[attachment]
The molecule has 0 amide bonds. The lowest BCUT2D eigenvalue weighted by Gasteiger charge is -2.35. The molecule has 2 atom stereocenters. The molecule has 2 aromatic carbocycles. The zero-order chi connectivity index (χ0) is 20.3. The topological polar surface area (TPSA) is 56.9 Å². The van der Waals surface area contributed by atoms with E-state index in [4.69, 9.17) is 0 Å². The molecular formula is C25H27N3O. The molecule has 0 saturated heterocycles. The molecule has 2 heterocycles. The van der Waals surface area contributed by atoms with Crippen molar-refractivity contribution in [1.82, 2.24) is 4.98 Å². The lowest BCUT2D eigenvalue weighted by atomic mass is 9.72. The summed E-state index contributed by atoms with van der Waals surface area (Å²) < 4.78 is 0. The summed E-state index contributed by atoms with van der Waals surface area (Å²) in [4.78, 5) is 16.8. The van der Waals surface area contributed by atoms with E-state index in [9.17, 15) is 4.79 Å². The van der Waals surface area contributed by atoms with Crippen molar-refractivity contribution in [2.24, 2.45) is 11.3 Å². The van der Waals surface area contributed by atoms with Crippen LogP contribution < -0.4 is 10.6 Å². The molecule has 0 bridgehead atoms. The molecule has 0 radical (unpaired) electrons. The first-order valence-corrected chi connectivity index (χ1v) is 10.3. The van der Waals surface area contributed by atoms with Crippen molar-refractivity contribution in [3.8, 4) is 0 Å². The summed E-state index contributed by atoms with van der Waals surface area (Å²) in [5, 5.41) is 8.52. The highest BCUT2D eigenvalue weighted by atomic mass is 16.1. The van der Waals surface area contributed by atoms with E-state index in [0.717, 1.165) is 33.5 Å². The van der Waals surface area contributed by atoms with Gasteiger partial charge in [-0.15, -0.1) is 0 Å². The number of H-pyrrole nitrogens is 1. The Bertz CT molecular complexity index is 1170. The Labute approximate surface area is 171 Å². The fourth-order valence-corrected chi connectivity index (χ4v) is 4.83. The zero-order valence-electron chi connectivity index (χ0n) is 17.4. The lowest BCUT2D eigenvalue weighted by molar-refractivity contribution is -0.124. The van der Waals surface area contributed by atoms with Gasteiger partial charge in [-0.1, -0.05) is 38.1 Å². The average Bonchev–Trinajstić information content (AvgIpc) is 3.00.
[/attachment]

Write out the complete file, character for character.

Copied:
The molecule has 0 amide bonds. The lowest BCUT2D eigenvalue weighted by Gasteiger charge is -2.35. The molecule has 2 atom stereocenters. The molecule has 2 aromatic carbocycles. The zero-order chi connectivity index (χ0) is 20.3. The topological polar surface area (TPSA) is 56.9 Å². The van der Waals surface area contributed by atoms with E-state index in [4.69, 9.17) is 0 Å². The molecular formula is C25H27N3O. The molecule has 0 saturated heterocycles. The molecule has 2 heterocycles. The van der Waals surface area contributed by atoms with Crippen molar-refractivity contribution in [1.82, 2.24) is 4.98 Å². The lowest BCUT2D eigenvalue weighted by atomic mass is 9.72. The summed E-state index contributed by atoms with van der Waals surface area (Å²) < 4.78 is 0. The summed E-state index contributed by atoms with van der Waals surface area (Å²) in [4.78, 5) is 16.8. The van der Waals surface area contributed by atoms with E-state index in [9.17, 15) is 4.79 Å². The van der Waals surface area contributed by atoms with Crippen molar-refractivity contribution in [2.24, 2.45) is 11.3 Å². The van der Waals surface area contributed by atoms with Crippen LogP contribution < -0.4 is 10.6 Å². The molecule has 0 bridgehead atoms. The molecule has 0 radical (unpaired) electrons. The first-order valence-corrected chi connectivity index (χ1v) is 10.3. The van der Waals surface area contributed by atoms with Crippen molar-refractivity contribution in [3.8, 4) is 0 Å². The summed E-state index contributed by atoms with van der Waals surface area (Å²) in [5, 5.41) is 8.52. The highest BCUT2D eigenvalue weighted by atomic mass is 16.1. The van der Waals surface area contributed by atoms with E-state index in [0.717, 1.165) is 33.5 Å². The van der Waals surface area contributed by atoms with Gasteiger partial charge in [-0.15, -0.1) is 0 Å². The number of H-pyrrole nitrogens is 1. The Bertz CT molecular complexity index is 1170. The Labute approximate surface area is 171 Å². The fourth-order valence-corrected chi connectivity index (χ4v) is 4.83. The zero-order valence-electron chi connectivity index (χ0n) is 17.4. The lowest BCUT2D eigenvalue weighted by molar-refractivity contribution is -0.124. The van der Waals surface area contributed by atoms with Gasteiger partial charge in [-0.1, -0.05) is 38.1 Å². The average Bonchev–Trinajstić information content (AvgIpc) is 3.00.